Users of Microsoft's Internet server software ought to be a little more worried
In the wee small hours of this morning, a hacker (or hackers) attacked the
Microsoft NZ website, replacing the homepage with some of their own
rather pointed comments about the security of Microsoft's products.
The culprit was allegedly "Prime Suspectz" and the regular home-page
with one that said "oh!! what's happened! Another Micro$oft was hacked?"
"The vulnerability is completely teorical [sic]"
The hack leaves further egg on the face of Microsoft, who suffered a similar
breach of security related to their Microsoft.com site just a few months
After all -- if Microsoft can't keep it's own websites secure when running
its own software -- what chance do regular users have?
Microsoft was unable to comment on the hack this morning when contacted by
Aardvark, but said that it would be making a statement about noon.
Would you like a coke to go with that egg sir?
Microsoft's Official Response
About That Technology Grant
As I mentioned some time ago, I've decided to apply for an R&D
to help fund further R&D of my line of jet engines.
This week I contacted one of the agents listed on the website and registered
my details. In the next day or so I will meet with the agent, whose role it
is to help with drafting and submission of the application.
I was informed that those applications which focus more on research than
development are more likely to get assistance. The scheme is not designed
for simply commercialising existing ideas or research.
So far so good...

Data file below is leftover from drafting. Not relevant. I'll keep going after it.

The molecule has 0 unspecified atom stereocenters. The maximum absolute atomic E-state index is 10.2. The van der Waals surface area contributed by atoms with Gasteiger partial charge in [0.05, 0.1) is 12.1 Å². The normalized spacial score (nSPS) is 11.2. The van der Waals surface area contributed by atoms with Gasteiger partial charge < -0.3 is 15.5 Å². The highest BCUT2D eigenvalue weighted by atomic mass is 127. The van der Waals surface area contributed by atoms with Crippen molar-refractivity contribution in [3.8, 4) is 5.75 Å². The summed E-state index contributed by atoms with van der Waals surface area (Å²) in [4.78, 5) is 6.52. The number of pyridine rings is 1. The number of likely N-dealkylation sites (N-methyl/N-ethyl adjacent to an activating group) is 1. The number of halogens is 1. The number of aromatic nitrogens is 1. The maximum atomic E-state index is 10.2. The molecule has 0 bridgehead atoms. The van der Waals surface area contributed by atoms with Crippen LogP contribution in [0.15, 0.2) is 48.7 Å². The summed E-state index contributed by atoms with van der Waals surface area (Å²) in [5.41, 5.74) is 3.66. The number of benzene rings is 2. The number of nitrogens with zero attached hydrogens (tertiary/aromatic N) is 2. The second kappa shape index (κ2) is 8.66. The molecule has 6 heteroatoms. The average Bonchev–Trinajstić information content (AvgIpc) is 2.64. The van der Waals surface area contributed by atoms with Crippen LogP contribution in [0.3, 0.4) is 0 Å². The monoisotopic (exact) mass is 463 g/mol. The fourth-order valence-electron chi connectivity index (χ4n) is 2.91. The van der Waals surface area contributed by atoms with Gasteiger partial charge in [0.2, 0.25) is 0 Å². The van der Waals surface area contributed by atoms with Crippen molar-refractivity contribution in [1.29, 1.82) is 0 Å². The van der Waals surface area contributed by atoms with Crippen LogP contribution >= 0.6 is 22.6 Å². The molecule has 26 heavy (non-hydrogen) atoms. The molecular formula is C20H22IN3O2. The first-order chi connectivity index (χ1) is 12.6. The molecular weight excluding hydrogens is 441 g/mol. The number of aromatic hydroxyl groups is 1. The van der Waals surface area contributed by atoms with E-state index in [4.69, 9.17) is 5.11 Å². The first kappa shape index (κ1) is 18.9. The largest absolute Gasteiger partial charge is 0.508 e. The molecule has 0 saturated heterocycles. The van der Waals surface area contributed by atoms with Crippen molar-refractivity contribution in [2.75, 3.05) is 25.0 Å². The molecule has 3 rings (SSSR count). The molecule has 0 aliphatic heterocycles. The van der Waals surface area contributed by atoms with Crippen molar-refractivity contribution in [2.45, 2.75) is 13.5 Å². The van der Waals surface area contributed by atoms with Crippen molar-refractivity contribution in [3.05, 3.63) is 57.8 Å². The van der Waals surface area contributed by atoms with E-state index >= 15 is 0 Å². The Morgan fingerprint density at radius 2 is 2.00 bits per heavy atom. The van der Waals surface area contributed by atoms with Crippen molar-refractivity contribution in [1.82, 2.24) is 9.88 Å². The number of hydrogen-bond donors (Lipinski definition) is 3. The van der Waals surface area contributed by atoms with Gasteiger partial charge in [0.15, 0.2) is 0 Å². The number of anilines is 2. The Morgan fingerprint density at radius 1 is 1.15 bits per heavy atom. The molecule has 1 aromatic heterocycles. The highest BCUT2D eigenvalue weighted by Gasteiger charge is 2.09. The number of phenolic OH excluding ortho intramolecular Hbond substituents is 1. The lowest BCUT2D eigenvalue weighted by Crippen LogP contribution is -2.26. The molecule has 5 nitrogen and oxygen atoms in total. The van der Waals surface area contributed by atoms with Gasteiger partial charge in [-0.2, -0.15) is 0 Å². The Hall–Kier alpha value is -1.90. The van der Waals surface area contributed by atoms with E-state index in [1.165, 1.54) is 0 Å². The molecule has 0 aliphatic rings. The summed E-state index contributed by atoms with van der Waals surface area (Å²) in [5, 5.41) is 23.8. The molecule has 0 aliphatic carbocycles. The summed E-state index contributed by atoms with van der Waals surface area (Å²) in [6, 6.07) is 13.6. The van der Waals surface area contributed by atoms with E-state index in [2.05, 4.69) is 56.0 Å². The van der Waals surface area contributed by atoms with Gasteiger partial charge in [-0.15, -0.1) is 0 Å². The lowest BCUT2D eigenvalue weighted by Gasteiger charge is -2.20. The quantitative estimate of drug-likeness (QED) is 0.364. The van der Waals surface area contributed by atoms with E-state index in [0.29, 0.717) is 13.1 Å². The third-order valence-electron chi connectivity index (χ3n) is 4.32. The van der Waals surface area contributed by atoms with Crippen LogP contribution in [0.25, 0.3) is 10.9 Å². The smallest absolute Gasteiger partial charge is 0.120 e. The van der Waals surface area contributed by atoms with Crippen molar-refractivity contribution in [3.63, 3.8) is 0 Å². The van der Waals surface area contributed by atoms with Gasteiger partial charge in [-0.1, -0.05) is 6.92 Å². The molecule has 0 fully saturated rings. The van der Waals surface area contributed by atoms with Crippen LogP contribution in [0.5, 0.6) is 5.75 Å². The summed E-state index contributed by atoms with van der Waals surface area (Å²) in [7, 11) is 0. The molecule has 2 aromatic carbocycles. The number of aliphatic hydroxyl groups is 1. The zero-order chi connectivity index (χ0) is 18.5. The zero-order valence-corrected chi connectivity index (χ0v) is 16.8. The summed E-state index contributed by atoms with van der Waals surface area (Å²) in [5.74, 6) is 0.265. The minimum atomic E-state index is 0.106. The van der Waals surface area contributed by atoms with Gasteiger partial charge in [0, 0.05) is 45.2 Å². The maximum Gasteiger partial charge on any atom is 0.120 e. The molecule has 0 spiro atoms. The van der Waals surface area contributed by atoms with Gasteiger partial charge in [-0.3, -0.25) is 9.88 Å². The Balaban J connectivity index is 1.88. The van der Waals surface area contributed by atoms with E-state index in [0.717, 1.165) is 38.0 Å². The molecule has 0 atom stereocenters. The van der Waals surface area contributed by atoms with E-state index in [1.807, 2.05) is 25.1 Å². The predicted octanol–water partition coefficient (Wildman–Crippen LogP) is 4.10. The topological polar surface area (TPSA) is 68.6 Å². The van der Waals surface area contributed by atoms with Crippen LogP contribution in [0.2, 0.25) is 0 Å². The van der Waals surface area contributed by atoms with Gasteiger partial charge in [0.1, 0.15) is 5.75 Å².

Except -- who was the idiot who decided that critical documents such as the
"Evaluation Guidelines" and the printable "Application Form" should be
provided only in MS Word format???
I think most regular readers are already aware of my disgust at using a
proprietary format which is capable of carrying evil macro viruses.
What's wrong with Adobe Acrobat -- a format which has become the industry
standard for portable documents and which represents a far lesser security
risk to those downloading such material?
Software? Forget It
I've received correspondence from another reader who also contacted an
agent to apply for one of these grants to help fund a software development
The agent advised him that he might as well forget it -- software development
wasn't likely to receive funding.
I wonder if the INCIS and Terralink fiascos have created a knee-jerk fear
of the risks associated with all software projects within government circles?
Or maybe it's just as the agent said -- "they're focusing on the 'R' rather
than the 'D' with these schemes.
The Weekly Trickles Out
This week's edition of the Weekly has started trickling out. It will probably
take a day or so before they're all sent but they're on their way.
As always, your feedback is welcomed and...
Did you tell someone else about Aardvark today? If not then do it